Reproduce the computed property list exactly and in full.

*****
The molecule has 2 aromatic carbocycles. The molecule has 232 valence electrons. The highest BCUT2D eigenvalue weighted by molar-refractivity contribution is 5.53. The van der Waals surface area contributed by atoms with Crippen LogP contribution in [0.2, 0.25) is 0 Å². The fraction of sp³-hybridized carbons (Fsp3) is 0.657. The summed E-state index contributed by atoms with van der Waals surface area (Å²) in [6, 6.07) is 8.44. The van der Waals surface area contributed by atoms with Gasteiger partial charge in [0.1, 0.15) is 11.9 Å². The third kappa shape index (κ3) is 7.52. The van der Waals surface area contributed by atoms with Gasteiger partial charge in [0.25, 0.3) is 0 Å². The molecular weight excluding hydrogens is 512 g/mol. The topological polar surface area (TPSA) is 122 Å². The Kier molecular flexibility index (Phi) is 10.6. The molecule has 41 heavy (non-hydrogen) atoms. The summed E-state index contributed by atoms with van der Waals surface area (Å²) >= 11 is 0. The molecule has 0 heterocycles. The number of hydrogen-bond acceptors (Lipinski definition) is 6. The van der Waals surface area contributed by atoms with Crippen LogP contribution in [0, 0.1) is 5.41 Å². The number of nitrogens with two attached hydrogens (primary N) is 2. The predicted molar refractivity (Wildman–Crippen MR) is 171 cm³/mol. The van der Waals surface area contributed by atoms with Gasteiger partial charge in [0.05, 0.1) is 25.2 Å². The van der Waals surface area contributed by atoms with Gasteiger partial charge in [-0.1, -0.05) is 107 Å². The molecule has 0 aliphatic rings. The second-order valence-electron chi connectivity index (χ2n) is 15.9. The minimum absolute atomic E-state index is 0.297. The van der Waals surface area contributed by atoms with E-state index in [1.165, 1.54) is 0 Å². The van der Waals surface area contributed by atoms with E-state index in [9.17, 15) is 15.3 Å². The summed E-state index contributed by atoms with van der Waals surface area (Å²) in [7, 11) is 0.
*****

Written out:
The molecule has 2 aromatic carbocycles. The molecule has 232 valence electrons. The highest BCUT2D eigenvalue weighted by molar-refractivity contribution is 5.53. The van der Waals surface area contributed by atoms with Crippen LogP contribution in [0.2, 0.25) is 0 Å². The fraction of sp³-hybridized carbons (Fsp3) is 0.657. The summed E-state index contributed by atoms with van der Waals surface area (Å²) in [6, 6.07) is 8.44. The van der Waals surface area contributed by atoms with Gasteiger partial charge in [0.1, 0.15) is 11.9 Å². The third kappa shape index (κ3) is 7.52. The van der Waals surface area contributed by atoms with Gasteiger partial charge in [0.25, 0.3) is 0 Å². The molecular weight excluding hydrogens is 512 g/mol. The topological polar surface area (TPSA) is 122 Å². The Kier molecular flexibility index (Phi) is 10.6. The molecule has 41 heavy (non-hydrogen) atoms. The summed E-state index contributed by atoms with van der Waals surface area (Å²) >= 11 is 0. The molecule has 0 heterocycles. The number of hydrogen-bond acceptors (Lipinski definition) is 6. The van der Waals surface area contributed by atoms with Crippen LogP contribution in [0, 0.1) is 5.41 Å². The number of nitrogens with two attached hydrogens (primary N) is 2. The predicted molar refractivity (Wildman–Crippen MR) is 171 cm³/mol. The van der Waals surface area contributed by atoms with Gasteiger partial charge in [0.05, 0.1) is 25.2 Å². The van der Waals surface area contributed by atoms with Gasteiger partial charge in [-0.1, -0.05) is 107 Å². The molecule has 0 aliphatic rings. The second-order valence-electron chi connectivity index (χ2n) is 15.9. The minimum absolute atomic E-state index is 0.297. The van der Waals surface area contributed by atoms with E-state index in [1.165, 1.54) is 0 Å². The van der Waals surface area contributed by atoms with E-state index in [9.17, 15) is 15.3 Å². The summed E-state index contributed by atoms with van der Waals surface area (Å²) in [7, 11) is 0.